Australia’s desert regions are home to the most precious Opals in the world!
Play-of-colour is what makes Precious Opal rare – common Opal is abundant and was even recently found on Mars.
Pictured: A brooch by Marcus & Co. from the early 1900's features a Queensland Boulder Opal carved cameo of Aurora, goddess of the dawn, flying through a sky lit up with diamonds. Demantoid garnet fish and seaweed decorate the ocean bottom.
The desert sandstones from which Australian Opals are unearthed provided a unique geological environment; 100 million years ago, the forming Australian continent was covered by a shallow inland sea. As the sea gradually receded, the desert sandstones were laid down (~65mya). Australian Opal’s sedimentary host rocks deposited in what now roughly corresponds to the Great Artesian Basin. This tectonically stable region of the earth’s crust experienced only the most subtle surface folding. Australian Opal had uninterrupted eons to form in layers and harden from solution to a gel and finally a stone. The micro silica spheres that make up Opal’s structure were able to grow larger and to form in orderly arrangements, thus capturing all the colours of the rainbow and many besides, in a kaleidoscopic myriad of patterns.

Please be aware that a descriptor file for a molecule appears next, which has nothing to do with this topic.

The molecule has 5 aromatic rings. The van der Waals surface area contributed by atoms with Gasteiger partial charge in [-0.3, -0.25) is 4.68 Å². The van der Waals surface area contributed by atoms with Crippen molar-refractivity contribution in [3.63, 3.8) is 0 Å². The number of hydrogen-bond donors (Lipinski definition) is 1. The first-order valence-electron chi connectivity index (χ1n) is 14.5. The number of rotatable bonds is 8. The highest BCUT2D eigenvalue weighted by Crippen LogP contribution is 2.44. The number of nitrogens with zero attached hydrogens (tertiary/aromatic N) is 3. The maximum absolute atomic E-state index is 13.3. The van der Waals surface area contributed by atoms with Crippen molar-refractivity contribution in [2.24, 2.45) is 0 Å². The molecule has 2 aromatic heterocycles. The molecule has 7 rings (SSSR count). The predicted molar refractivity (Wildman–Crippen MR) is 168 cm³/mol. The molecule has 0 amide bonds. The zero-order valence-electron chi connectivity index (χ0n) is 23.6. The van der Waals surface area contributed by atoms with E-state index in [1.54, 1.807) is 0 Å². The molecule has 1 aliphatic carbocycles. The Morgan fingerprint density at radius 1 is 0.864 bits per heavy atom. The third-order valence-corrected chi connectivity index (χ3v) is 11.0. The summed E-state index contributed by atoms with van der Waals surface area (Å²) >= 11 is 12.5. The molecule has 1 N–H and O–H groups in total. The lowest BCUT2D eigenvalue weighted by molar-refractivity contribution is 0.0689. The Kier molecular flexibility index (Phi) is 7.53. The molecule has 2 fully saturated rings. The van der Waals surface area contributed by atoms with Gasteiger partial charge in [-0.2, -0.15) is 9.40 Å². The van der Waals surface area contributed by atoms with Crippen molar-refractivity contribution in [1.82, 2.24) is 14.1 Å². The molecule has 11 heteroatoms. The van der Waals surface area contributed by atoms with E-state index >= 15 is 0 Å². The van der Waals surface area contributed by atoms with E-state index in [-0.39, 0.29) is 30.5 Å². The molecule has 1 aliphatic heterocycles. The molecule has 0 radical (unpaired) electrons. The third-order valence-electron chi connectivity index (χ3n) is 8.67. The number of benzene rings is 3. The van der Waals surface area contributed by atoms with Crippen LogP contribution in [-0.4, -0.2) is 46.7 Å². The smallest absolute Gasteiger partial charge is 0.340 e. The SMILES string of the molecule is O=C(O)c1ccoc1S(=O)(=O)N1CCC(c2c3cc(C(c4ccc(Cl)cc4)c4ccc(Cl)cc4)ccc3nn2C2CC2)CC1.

Besides, the desert gem is found by bronzed ‘Aussie battlers’; hardened gentlefolk of the bush, whose appreciative sponsors are child-like visionaries and creative dreamers!
Not to mention the fossils, no, not the old-timers, the Opalised replacements of organic remains, unique to Oz!
Source & Image Credit: BEJEWELED:GREAT DESIGNERS;CELEBRITY STYLE, Penny Proddow & Marion Fasel, 2001.